Branson is giving up £100 million he would receive from Nationwide for use of the Virgin Money brand

Sir Richard Branson has agreed to part with more than £100 million he was entitled to from Nationwide Building Society for the use of the Virgin Money brand in its £2.9 billion takeover of the bank.

Known for his strict licensing agreements that give companies the right to use the Virgin name across sectors, Branson has already secured a £250 million “exit fee” that will allow Nationwide to discontinue the Virgin brand six years after the deal is completed. However, undisclosed sources indicate that Branson could have received an additional substantial payout to cover royalties for a period of up to forty years, possibly an additional £100 million, based on a complex formula set out in a 2018 brand licensing agreement .

While Branson's decision to forego the additional payment may lead to speculation about Nationwide's negotiating tactics, he still stands to benefit financially. Branson is expected to receive around £700 million from Nationwide's delisting from the stock market, including the £250 million exit fee, £60 million over four years for the continued use of the brand, and £400 million for his 14 stake .5%. in the bank.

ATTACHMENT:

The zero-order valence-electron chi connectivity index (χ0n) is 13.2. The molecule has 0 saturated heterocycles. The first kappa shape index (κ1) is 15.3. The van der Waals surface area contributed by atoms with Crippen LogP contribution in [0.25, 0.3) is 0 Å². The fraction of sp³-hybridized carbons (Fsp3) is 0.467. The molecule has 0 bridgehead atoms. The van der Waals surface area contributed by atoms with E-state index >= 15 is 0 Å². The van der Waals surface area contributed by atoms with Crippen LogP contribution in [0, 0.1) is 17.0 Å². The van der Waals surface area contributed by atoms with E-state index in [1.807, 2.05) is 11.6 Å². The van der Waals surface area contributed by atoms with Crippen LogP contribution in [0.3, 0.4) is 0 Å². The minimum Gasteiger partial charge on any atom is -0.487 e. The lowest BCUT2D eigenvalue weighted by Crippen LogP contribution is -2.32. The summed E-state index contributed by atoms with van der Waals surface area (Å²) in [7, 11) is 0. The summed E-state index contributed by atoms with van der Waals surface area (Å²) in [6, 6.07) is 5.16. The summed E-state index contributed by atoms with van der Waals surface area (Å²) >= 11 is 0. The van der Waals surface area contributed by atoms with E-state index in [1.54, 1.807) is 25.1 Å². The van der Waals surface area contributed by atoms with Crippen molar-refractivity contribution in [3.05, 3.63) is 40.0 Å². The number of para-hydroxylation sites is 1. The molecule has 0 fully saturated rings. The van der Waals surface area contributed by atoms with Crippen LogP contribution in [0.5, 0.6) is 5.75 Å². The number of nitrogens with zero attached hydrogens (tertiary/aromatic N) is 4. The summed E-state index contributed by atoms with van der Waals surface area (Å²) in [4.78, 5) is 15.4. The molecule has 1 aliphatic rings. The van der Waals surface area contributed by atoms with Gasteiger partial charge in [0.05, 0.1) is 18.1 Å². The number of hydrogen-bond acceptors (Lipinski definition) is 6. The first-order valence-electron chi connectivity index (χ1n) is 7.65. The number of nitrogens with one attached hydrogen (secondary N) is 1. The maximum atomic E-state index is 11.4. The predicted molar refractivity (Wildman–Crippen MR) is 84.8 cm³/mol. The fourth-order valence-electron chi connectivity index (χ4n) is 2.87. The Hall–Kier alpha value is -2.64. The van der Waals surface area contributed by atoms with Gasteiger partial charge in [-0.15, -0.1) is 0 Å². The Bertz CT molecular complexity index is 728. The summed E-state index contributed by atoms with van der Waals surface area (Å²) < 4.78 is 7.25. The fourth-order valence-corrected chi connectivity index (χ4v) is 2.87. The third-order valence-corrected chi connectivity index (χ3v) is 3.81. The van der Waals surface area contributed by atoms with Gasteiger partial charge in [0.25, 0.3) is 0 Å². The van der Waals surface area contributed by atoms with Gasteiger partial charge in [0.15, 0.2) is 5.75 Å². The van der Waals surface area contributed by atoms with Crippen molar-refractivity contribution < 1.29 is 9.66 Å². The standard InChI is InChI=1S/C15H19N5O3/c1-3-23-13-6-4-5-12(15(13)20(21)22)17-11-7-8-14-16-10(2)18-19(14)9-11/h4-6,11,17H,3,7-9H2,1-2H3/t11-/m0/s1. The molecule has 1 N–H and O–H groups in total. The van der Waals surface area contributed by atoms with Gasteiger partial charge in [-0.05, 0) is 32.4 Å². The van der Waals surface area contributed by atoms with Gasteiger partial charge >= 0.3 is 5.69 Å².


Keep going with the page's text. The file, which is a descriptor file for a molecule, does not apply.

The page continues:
Virgin Money, as it exists today, was founded in 2018 when CYBG acquired Virgin Money and adopted its brand. Branson has been praised for his vigilant protection of the Virgin brand, typically through licensing agreements facilitated by Virgin Enterprises. These agreements allow companies to use the Virgin name even if Branson's group does not have a controlling interest in the company.

Some financial industry observers speculated that the branding deal with Virgin Money could deter potential bidders for the bank. However, the details of this arrangement were set out in the prospectus issued at the time of CYBG's acquisition of Virgin Money.

Branson's business empire has previously tested such agreements in legal battles. For example, a brand deal between Virgin and Brightline, a Florida-based train operator, included an exit fee of up to $200 million (£160 million).

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